As I write, Hix is taking a brief fishing break in Iceland, a country on the Green list.

However, a question remains over whether he and other restaurant owners will be able to trade freely on Monday with the lifting of restrictions. 

Hospitality chiefs are still trying to interpret what Boris Johnson said on Monday, which sounded to me like a U-turn on what he said on July 5. The Times says that masks and outdoor service are still recommended, as is checking customers in with contact details. That is what is in place today.

Furthermore, coronavirus passports, which the Government had previously denied would be recommended, are, in fact, on the table.

On Wednesday, July 14, The Telegraph reported:

Ministers on Wednesday published delayed sectoral advice for businesses on how to operate when the country moves to step four of the Prime Minister’s roadmap out of lockdown next Monday

The Government was accused of widening the net of companies encouraged to use domestic coronavirus passports, after Boris Johnson initially signalled on Monday that they would be recommended for nightclubs and venues with “large crowds”.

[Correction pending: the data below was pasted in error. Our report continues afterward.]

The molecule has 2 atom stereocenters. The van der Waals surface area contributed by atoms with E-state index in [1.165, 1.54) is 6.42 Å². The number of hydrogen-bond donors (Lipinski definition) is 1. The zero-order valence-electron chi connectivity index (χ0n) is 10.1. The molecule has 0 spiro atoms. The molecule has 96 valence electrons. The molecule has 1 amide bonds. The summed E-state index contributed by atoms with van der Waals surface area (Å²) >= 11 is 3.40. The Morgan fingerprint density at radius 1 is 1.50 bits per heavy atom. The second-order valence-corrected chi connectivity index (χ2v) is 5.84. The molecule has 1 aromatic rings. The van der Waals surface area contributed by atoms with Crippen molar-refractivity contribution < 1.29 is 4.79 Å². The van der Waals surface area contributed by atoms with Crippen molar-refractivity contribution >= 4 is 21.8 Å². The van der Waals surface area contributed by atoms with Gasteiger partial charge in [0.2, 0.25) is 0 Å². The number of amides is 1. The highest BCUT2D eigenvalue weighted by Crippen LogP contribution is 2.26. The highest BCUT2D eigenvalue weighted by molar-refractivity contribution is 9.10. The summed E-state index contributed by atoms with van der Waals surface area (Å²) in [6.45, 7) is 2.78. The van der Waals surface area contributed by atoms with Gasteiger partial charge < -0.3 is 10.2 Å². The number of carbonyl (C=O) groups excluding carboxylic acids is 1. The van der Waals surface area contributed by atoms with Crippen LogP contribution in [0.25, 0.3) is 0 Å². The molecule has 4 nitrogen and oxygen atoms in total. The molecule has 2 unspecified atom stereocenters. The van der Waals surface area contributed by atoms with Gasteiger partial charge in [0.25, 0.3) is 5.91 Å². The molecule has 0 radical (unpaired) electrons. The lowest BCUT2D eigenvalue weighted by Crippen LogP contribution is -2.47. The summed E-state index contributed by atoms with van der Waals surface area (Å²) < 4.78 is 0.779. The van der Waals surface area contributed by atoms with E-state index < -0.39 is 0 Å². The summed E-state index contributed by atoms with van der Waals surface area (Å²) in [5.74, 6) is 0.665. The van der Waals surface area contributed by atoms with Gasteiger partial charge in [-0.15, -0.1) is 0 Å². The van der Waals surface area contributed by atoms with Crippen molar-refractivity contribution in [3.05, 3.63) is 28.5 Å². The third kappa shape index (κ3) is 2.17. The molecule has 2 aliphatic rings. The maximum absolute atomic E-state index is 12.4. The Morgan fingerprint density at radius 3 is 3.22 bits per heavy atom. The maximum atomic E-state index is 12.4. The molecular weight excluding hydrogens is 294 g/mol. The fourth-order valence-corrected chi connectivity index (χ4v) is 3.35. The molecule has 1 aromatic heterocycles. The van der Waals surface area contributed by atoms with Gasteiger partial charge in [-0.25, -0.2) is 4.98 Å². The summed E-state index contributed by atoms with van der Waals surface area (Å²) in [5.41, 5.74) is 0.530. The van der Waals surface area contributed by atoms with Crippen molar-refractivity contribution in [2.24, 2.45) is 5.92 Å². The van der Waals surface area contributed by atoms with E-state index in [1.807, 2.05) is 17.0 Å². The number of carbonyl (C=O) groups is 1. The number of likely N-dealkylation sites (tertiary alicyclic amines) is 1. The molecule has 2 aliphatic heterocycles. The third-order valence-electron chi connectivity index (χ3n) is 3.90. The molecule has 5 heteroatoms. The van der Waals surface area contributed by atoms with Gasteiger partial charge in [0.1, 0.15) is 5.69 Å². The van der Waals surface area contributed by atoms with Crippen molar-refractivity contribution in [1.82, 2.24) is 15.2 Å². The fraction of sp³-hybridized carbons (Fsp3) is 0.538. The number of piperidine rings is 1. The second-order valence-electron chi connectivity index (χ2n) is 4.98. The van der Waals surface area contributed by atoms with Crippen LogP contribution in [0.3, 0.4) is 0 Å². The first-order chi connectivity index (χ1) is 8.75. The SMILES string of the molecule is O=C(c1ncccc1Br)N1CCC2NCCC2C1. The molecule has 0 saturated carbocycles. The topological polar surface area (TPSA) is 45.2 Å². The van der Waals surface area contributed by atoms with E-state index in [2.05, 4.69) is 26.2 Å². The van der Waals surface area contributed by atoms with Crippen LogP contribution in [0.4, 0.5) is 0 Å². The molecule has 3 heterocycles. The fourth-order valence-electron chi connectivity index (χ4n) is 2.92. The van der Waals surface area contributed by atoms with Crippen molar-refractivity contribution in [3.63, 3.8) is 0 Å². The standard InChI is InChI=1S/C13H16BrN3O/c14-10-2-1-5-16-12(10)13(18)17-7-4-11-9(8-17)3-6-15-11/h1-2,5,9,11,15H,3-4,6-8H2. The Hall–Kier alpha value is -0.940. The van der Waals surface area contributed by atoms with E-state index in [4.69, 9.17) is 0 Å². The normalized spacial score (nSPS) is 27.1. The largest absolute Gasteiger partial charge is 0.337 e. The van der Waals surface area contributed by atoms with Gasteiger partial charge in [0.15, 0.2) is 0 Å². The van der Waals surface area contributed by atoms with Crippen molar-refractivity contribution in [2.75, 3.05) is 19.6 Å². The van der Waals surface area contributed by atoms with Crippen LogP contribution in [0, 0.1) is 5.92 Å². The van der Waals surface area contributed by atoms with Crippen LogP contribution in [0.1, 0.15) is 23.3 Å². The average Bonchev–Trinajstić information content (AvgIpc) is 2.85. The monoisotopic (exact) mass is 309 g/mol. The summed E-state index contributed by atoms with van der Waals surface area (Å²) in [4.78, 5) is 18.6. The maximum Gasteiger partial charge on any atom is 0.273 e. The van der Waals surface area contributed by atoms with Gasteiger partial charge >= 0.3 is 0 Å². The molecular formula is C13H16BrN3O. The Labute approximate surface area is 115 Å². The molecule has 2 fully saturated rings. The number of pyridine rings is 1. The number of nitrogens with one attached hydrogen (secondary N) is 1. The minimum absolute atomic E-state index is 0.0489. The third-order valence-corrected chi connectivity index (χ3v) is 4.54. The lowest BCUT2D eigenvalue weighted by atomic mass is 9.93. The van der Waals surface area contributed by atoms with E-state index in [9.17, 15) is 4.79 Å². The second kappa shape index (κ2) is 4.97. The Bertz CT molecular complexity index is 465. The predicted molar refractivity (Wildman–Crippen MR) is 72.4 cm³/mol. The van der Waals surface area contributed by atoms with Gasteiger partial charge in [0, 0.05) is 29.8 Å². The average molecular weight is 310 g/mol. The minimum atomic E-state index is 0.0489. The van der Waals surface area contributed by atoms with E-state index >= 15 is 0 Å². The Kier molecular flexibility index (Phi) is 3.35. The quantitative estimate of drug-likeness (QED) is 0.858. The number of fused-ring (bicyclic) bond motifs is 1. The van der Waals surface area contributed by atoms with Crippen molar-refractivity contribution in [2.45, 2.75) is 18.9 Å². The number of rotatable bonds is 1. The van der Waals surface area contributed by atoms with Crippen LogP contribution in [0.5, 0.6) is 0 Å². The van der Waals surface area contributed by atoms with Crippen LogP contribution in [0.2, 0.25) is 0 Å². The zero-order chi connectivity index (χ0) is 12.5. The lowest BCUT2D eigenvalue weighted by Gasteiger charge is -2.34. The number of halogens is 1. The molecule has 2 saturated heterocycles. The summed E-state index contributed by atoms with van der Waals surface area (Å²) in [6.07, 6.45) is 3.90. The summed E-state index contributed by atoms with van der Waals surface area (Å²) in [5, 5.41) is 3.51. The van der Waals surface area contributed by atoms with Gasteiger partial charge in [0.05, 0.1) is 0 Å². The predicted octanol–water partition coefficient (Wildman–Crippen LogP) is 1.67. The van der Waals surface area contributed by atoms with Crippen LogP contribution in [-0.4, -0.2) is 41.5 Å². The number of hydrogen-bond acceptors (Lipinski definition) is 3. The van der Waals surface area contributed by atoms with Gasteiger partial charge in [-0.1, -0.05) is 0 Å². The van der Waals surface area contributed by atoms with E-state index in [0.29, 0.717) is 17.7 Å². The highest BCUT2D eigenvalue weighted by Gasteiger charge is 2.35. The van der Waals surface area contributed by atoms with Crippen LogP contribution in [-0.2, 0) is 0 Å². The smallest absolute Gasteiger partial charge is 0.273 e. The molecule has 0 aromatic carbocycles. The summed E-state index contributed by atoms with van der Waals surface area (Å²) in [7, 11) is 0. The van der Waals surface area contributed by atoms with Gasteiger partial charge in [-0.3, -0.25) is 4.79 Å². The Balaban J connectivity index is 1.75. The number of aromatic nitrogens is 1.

The Prime Minister said relevant firms should show “social responsibility” and “make use” of the NHS Covid pass app, which shows proof of double vaccination, a recent negative test or natural immunity, as “a means of entry”.

The updated guidance sparked a backlash among Conservative MP and hospitality chiefs, after advice specifically for restaurants, pubs, bars, nightclubs and takeaway services encouraged the use of Covid passports.

It stated: “Consider the use of the NHS Covid pass to reduce the risk of transmission at your venue or event.”

So far, only Steve Baker MP (Con) has spoken out against this recommendation: